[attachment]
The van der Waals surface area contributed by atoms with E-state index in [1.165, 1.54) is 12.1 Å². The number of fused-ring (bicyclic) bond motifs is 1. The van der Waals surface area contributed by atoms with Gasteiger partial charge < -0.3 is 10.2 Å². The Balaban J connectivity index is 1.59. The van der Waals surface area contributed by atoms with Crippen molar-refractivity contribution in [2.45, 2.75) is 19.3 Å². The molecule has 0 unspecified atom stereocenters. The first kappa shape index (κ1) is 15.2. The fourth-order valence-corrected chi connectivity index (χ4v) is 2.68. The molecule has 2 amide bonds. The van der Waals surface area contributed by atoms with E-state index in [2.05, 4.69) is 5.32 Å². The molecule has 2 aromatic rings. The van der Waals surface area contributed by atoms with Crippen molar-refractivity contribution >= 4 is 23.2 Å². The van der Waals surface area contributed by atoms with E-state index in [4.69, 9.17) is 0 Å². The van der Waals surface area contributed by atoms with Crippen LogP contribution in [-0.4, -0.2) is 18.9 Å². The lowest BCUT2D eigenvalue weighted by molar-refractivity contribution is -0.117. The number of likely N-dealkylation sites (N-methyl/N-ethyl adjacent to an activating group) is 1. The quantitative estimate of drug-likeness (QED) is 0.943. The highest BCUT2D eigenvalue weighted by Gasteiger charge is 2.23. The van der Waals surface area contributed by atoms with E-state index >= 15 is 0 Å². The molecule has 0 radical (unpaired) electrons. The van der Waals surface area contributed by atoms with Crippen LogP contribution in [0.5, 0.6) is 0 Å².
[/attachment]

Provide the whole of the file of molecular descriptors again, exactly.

The van der Waals surface area contributed by atoms with E-state index in [1.165, 1.54) is 12.1 Å². The number of fused-ring (bicyclic) bond motifs is 1. The van der Waals surface area contributed by atoms with Gasteiger partial charge < -0.3 is 10.2 Å². The Balaban J connectivity index is 1.59. The van der Waals surface area contributed by atoms with Crippen molar-refractivity contribution in [2.45, 2.75) is 19.3 Å². The molecule has 0 unspecified atom stereocenters. The first kappa shape index (κ1) is 15.2. The fourth-order valence-corrected chi connectivity index (χ4v) is 2.68. The molecule has 2 amide bonds. The van der Waals surface area contributed by atoms with E-state index in [2.05, 4.69) is 5.32 Å². The molecule has 2 aromatic rings. The van der Waals surface area contributed by atoms with Crippen molar-refractivity contribution >= 4 is 23.2 Å². The van der Waals surface area contributed by atoms with E-state index in [4.69, 9.17) is 0 Å². The van der Waals surface area contributed by atoms with Crippen LogP contribution in [-0.4, -0.2) is 18.9 Å². The lowest BCUT2D eigenvalue weighted by molar-refractivity contribution is -0.117. The number of likely N-dealkylation sites (N-methyl/N-ethyl adjacent to an activating group) is 1. The quantitative estimate of drug-likeness (QED) is 0.943. The highest BCUT2D eigenvalue weighted by Gasteiger charge is 2.23. The van der Waals surface area contributed by atoms with E-state index >= 15 is 0 Å². The molecule has 0 radical (unpaired) electrons. The van der Waals surface area contributed by atoms with Crippen LogP contribution in [0.5, 0.6) is 0 Å².